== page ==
I am a big proponent of ice. Muscles can become inflamed when they are overused, and this causes mild to moderate localized inflammation and sometimes pain. Ice is known to decrease inflammation and pain, promote healing, and even reduce the intensity of migraine headaches. One thing I’d like to mention is that while these modalities can be effective, they can also cause adverse effects if not applied correctly. In my course, I have made sure to thoroughly instruct how to safely use these modalities to avoid any harm to the student.
MT: Tell me about some of the items people will need to take this course and how they will use them.
TG: For this course you need a tennis ball, large towel, and a chair. These are used to help release tissues, promote ease with stretching activities, and assist in modifications for positional or mobility limitations.
MT: What is this pesky piriformis muscle I keep hearing about?
TG: The piriformis muscle is found under the gluteals and is a primary muscle that performs external rotation of the hip. It is actually part of six muscles that externally rotate the hip, however, it has received a lot of notoriety because of diagnoses like piriformis syndrome. This muscle attaches from the outer hip bone to the inner border of the sacrum, and the sciatic nerve travels behind the piriformis, which means it can become compressed or impinged when this muscle becomes tight due to overuse or weakness. This can bring about the common symptoms one associates with sciatica.
MT: In lesson five you have people off the floor and standing, and you introduce the “spinal wave” and “fists of fire.” Tell me about these.
TG: The spinal wave mobilizes the facet joints that run in pairs in each vertebral section of the spine. These joints glide at an angle to produce movement in the spine like flexion, extension, side bending, and rotation. Due to injury, osteoarthritis, overuse, or poor posture, these joints can become stuck and lose mobility. The spinal wave encourages natural, fluid motion in the spine in addition to being very soothing to perform. It’s similar to the benefit of rocking yourself like one would an infant.
I like to use fists of fire to raise the heart and breath rate in order to increase circulation to all areas of the body while encouraging forced exhalation. This breath work promotes greater core engagement, which brings improved awareness to the connection of breath and core. I also love fists of fire because it is super empowering to perform and promotes a sense of strength and presence. You feel stronger, taller, and more present when you’re done!
MT: I’ve known you for a while now and thoroughly enjoy your upbeat and fun personality. You bring this attitude to your lessons as well, which I find so refreshing.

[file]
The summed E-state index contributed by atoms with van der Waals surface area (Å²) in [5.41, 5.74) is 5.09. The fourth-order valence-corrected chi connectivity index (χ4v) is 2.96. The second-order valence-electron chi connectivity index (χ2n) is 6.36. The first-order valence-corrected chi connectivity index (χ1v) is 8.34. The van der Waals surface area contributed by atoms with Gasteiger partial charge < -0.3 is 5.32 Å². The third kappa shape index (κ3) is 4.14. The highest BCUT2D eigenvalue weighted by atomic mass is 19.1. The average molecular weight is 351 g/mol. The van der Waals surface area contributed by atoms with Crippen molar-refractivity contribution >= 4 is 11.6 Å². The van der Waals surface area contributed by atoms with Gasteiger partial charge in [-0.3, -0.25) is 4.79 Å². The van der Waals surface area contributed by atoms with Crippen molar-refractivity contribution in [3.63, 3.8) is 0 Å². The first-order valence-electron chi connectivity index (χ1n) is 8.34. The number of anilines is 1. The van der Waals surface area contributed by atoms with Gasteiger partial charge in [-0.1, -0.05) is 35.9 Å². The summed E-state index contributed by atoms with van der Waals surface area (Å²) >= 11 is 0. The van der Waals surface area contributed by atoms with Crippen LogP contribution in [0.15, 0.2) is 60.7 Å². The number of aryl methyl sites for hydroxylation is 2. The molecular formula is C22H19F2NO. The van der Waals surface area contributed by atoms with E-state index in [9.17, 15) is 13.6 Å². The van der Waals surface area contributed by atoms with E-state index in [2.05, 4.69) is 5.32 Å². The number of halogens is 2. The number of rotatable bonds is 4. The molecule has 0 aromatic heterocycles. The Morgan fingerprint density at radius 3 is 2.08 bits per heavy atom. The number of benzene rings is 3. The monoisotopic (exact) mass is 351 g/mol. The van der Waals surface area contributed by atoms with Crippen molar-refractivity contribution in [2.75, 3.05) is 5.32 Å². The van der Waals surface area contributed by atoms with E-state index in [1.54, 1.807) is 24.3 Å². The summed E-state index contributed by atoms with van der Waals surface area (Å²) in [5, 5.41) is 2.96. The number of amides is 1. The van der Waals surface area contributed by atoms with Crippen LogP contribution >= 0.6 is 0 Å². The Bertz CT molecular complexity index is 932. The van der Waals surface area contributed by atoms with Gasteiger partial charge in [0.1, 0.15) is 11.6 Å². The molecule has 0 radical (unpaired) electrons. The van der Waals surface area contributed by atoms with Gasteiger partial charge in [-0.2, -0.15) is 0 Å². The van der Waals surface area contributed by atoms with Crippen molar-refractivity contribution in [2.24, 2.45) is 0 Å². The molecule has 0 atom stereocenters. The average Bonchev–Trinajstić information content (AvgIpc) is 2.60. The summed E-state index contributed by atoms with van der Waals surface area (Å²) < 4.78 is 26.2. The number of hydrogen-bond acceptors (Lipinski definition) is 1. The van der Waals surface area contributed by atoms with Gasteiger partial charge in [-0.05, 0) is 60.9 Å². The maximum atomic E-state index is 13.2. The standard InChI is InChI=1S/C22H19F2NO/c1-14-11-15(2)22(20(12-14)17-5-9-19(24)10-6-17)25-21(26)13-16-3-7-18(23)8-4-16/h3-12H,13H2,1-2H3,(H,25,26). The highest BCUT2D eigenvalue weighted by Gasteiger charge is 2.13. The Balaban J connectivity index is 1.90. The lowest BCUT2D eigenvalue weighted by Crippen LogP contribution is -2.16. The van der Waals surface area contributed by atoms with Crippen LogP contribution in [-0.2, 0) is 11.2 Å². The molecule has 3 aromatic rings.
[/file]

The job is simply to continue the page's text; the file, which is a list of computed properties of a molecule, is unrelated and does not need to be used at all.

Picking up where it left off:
TG: I’ve found over the years that if you don’t enjoy what you’re doing then you’re probably not going to continue. I like to keep things fun, light, and very down to earth because yoga and fitness, in general, can be very intimidating to most–and it shouldn’t be! I think my years in the entertainment industry have helped me keep my courses entertaining while also being educational. If you’re too “heady” you lose people; if you’re too “bland” people stop paying attention and quit. Attention spans are very short these days and time is precious. It’s a fine balance of creating an environment that allows for learning and fun, especially in a digital medium, while providing classes that people will love to do over and over.
MT: Who should take this course and why?
TG: Everyone! Anyone can benefit from this course–no matter if they are a young athlete or a retiree. We all need education on how to move our bodies more effectively and maintain the health of our movement. I always tell my clients “motion is lotion” because it’s so true. As humans we have to keep moving in order to survive. What I do know about this program is that it is specifically designed to be gentle, safe, and time-efficient without the worry of “what if I get hurt?” You won’t! I’ve used my background in PT to develop a course that is truly derived from anatomy, biomechanics, and cutting-edge research in movement health. There are so many courses I see–and have tried–that fall short of achieving the quick results people are searching for as an answer to their back issues. I truly believe this course is the answer!
Well, there you have it. Thank you, Tristan! If you feel like you need to oil your back and joints a bit from the inside, then you will enjoy this course very much. I found it really easy to follow and Tristan’s fun personality made the time fly. Until next time.
For more information visit:
> 14 Day Spinal Reset